Do we let the Spirit move us to maturity as he works to make us like God? It’s his work to add to our character increasing amounts of “love, joy, peace, patience, kindness, goodness, gentleness, faithfulness, and self-control.” But we have to let him.
Then there is grace. What does grace have to do with it?
This may be one of the most under-taught doctrines in the Bible. Oh, we sing it over and over, but we don’t read it over and over.
We sing, “‘Twas grace that taught my heart to fear. And grace my fears relieved.” (Thanks, John Newton.) Yet how often do we read, “For the grace of God has appeared that offers salvation to all people. It teaches us to say ‘No’ to ungodliness and worldly passions, and to live self-controlled, upright and godly lives in this present age” (Titus 2:11, 12)?
We’re more than happy to accept salvation through grace, because, well, that’s what grace is for. We tell ourselves grace is for the next life — grace is about Heaven.
As we know and profess, “it is the gift of God.” Grace as a teacher goes against our concept of what a gift is.
The socks you knew you were getting from Grandma for Christmas really didn’t qualify as a gift. That’s about where “Teaches us to say ‘No’ to ungodliness and worldly passions, and to live self-controlled, upright and godly lives in this present age,” fits into our pursuit of godliness. It’s just too useful! It actually expects something of us.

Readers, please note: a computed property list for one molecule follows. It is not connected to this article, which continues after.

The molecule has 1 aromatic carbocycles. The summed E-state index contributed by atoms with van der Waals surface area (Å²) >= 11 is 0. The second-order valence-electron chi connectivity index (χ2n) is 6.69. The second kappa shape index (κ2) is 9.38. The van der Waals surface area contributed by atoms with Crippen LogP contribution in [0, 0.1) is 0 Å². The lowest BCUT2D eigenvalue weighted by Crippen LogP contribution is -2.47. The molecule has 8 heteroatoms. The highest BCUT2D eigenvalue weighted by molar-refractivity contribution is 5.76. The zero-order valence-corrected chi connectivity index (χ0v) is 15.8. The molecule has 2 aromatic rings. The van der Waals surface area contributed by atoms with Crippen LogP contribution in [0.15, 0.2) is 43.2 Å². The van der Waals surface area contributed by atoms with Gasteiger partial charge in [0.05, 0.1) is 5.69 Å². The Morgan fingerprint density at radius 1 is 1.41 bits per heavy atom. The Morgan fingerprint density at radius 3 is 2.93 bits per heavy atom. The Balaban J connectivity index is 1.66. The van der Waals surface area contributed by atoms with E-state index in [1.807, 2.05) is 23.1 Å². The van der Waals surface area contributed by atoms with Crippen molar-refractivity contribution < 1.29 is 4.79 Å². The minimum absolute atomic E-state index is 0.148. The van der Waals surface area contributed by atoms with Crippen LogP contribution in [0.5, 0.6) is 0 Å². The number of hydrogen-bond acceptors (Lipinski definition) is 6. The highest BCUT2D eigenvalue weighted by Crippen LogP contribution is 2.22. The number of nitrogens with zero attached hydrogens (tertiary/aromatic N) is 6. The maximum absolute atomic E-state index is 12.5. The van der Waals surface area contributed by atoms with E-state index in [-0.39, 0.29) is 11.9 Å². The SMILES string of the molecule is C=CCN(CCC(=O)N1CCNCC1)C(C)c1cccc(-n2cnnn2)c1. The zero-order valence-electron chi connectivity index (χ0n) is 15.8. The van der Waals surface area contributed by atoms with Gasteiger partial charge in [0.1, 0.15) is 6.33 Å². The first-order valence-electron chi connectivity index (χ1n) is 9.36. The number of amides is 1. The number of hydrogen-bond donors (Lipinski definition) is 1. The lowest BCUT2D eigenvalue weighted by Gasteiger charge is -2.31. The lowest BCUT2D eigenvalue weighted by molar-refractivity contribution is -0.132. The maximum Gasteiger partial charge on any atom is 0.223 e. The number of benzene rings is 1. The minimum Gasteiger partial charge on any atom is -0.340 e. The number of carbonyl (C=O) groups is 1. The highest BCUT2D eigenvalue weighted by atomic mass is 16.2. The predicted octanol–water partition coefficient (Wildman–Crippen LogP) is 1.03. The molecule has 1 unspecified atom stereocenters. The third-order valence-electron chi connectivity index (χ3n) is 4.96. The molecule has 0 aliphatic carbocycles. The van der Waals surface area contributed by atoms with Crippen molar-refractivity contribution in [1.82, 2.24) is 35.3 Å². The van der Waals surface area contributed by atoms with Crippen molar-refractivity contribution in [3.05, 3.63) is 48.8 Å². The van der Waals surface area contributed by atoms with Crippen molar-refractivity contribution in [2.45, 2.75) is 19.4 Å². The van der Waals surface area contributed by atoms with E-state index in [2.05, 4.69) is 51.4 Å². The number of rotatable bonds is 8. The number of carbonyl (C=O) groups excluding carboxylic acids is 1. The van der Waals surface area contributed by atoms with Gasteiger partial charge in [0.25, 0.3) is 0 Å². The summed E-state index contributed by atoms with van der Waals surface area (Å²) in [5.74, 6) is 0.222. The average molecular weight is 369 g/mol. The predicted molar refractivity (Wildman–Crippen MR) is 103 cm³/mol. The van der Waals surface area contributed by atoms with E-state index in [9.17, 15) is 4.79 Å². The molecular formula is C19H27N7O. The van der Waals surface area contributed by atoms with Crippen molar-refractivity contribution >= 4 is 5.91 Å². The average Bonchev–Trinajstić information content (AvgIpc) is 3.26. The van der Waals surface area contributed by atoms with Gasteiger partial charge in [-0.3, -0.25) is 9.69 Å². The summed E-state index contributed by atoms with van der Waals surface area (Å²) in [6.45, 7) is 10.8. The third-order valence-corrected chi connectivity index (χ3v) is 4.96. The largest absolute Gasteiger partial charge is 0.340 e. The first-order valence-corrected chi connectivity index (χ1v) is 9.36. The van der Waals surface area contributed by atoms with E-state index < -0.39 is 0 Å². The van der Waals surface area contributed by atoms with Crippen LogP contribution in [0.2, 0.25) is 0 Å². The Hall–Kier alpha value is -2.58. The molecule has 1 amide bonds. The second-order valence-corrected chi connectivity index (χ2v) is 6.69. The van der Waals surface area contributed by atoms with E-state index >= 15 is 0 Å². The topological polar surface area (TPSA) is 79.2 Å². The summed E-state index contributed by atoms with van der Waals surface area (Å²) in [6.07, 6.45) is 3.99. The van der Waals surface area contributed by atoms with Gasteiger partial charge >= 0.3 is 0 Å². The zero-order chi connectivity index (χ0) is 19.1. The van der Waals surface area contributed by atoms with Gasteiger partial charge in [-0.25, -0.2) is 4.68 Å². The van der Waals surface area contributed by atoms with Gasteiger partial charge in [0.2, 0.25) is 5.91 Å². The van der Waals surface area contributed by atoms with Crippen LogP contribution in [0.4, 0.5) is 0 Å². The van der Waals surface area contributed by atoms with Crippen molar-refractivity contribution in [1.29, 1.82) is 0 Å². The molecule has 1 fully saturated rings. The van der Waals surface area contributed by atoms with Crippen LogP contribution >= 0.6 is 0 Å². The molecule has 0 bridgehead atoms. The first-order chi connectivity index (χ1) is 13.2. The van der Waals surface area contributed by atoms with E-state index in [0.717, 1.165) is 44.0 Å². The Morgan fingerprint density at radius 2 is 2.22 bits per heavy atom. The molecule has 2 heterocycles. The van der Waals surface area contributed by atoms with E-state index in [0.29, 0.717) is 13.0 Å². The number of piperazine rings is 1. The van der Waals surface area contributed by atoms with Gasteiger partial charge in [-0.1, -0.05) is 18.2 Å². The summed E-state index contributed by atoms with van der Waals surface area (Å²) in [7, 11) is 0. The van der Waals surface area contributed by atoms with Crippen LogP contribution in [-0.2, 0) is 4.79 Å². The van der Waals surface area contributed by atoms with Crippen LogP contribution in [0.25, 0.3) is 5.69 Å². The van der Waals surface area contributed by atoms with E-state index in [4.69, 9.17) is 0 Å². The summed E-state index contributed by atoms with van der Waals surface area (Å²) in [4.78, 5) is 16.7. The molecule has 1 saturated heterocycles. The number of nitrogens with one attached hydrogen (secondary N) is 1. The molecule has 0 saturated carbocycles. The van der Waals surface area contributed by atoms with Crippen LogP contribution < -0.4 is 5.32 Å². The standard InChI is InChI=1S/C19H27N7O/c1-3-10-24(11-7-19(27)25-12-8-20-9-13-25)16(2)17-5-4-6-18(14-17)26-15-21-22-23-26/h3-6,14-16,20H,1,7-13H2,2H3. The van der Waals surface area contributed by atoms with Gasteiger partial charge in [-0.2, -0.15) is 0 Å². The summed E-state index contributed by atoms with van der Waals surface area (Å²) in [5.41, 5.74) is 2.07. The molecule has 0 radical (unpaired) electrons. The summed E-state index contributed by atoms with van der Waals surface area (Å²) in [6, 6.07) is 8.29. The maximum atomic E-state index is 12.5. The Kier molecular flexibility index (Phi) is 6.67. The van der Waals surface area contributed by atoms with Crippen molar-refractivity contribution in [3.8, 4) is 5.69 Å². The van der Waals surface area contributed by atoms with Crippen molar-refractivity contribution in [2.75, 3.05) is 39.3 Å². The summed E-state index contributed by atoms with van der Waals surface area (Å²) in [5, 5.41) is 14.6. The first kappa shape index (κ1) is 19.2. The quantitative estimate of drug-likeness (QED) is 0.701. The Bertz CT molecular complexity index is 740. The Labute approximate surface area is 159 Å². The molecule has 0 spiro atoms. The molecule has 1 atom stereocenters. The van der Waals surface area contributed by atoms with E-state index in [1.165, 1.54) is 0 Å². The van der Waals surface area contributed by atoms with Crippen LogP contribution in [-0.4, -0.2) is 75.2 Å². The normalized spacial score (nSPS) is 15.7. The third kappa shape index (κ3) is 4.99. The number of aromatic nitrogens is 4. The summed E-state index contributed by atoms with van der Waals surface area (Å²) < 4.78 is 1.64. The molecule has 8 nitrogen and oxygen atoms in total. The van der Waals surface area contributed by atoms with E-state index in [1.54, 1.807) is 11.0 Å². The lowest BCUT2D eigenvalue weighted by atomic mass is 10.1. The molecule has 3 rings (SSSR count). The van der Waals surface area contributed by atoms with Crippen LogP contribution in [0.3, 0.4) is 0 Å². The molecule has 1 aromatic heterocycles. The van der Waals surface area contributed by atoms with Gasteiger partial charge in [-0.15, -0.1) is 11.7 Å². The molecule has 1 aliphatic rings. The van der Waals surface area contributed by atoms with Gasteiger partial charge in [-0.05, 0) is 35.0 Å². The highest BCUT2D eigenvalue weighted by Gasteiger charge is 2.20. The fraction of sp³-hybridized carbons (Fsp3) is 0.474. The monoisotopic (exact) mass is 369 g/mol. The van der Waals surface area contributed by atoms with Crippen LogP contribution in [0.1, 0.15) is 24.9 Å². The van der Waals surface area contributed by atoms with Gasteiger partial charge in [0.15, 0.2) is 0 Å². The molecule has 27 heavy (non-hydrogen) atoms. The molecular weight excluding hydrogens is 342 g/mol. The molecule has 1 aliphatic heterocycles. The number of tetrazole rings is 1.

Which brings us to our responsibility. “Train yourself to be godly.”
Paul taught about godliness using an athletic metaphor. Such metaphors are a frequent theme in his writing. “Everyone who competes in the games goes into strict training. They do it to get a crown that will not last, but we do it to get a crown that will last forever” (1 Corinthians 9:25). Paul went on to say “I strike a blow to my body and make it my slave” (v.27).
Training is about discipline. It’s about repetition. Aristotle said, “Excellence is an art won by training and habituation. We do not act rightly because we have virtue or excellence, but we rather have these because we have acted rightly.”
Grace saves for the next world and teaches for this world. The Spirit teaches and prompts. We respond. We learn. But only if we put into practice the things we have been taught. Godliness isn’t natural. It doesn’t always feel right. In fact, the flesh struggles against the Spirit. So it has to be practiced, repeated over and over until it feels natural.
At one time I coached junior high school football, and one of the most basic things we taught was the offensive lineman’s stance. It doesn’t feel natural, but it’s essential that you get it right and that you learn to come out of the stance staying low. There’s only one way to get it right. Repetition. Training.
For Daniel-san (Karate Kid) it was “Wax on. Wax off.” For bodybuilder Arnold Schwarzenegger it was hours on the weights and in front of the mirror. Even a superhero like Spiderman had to practice shooting his web over and over. For you and me, it’s putting into practice those things we know we should do and avoiding the things we know we shouldn’t do. It’s learning, and listening, and doing.
Jesus said, “Be perfect, therefore, as your heavenly Father is perfect” (Matthew 5:48).
Ken Fairbrother is minister of Black Hawk Community Church in Black Hawk/Rapid City, South Dakota.